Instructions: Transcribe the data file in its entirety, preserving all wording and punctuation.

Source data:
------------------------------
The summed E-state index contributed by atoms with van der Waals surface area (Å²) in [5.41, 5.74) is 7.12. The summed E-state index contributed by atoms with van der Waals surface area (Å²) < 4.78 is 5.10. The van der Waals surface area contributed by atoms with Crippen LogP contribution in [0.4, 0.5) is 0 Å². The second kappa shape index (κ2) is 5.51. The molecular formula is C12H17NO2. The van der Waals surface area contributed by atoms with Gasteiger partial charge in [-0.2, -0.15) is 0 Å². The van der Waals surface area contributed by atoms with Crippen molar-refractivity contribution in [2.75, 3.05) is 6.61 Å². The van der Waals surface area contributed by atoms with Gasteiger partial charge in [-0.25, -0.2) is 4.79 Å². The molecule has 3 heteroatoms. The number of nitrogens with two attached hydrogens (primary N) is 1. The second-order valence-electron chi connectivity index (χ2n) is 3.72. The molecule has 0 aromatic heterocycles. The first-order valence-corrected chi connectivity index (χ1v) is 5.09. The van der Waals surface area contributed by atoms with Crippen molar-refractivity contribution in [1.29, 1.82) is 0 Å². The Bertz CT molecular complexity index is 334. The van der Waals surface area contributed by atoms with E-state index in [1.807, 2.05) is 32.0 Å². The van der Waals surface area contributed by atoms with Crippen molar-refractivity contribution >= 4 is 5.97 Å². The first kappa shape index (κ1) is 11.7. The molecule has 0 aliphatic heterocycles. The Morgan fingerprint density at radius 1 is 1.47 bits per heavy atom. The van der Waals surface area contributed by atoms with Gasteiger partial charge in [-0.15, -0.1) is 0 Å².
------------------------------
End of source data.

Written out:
The summed E-state index contributed by atoms with van der Waals surface area (Å²) in [5.41, 5.74) is 7.12. The summed E-state index contributed by atoms with van der Waals surface area (Å²) < 4.78 is 5.10. The van der Waals surface area contributed by atoms with Crippen LogP contribution in [0.4, 0.5) is 0 Å². The second kappa shape index (κ2) is 5.51. The molecular formula is C12H17NO2. The van der Waals surface area contributed by atoms with Gasteiger partial charge in [-0.2, -0.15) is 0 Å². The van der Waals surface area contributed by atoms with Crippen molar-refractivity contribution in [2.75, 3.05) is 6.61 Å². The van der Waals surface area contributed by atoms with Gasteiger partial charge in [-0.25, -0.2) is 4.79 Å². The molecule has 3 heteroatoms. The number of nitrogens with two attached hydrogens (primary N) is 1. The second-order valence-electron chi connectivity index (χ2n) is 3.72. The molecule has 0 aromatic heterocycles. The first-order valence-corrected chi connectivity index (χ1v) is 5.09. The van der Waals surface area contributed by atoms with Crippen molar-refractivity contribution in [1.29, 1.82) is 0 Å². The Bertz CT molecular complexity index is 334. The van der Waals surface area contributed by atoms with E-state index in [1.807, 2.05) is 32.0 Å². The van der Waals surface area contributed by atoms with Crippen molar-refractivity contribution >= 4 is 5.97 Å². The first kappa shape index (κ1) is 11.7. The molecule has 0 aliphatic heterocycles. The Morgan fingerprint density at radius 1 is 1.47 bits per heavy atom. The van der Waals surface area contributed by atoms with Gasteiger partial charge in [-0.15, -0.1) is 0 Å².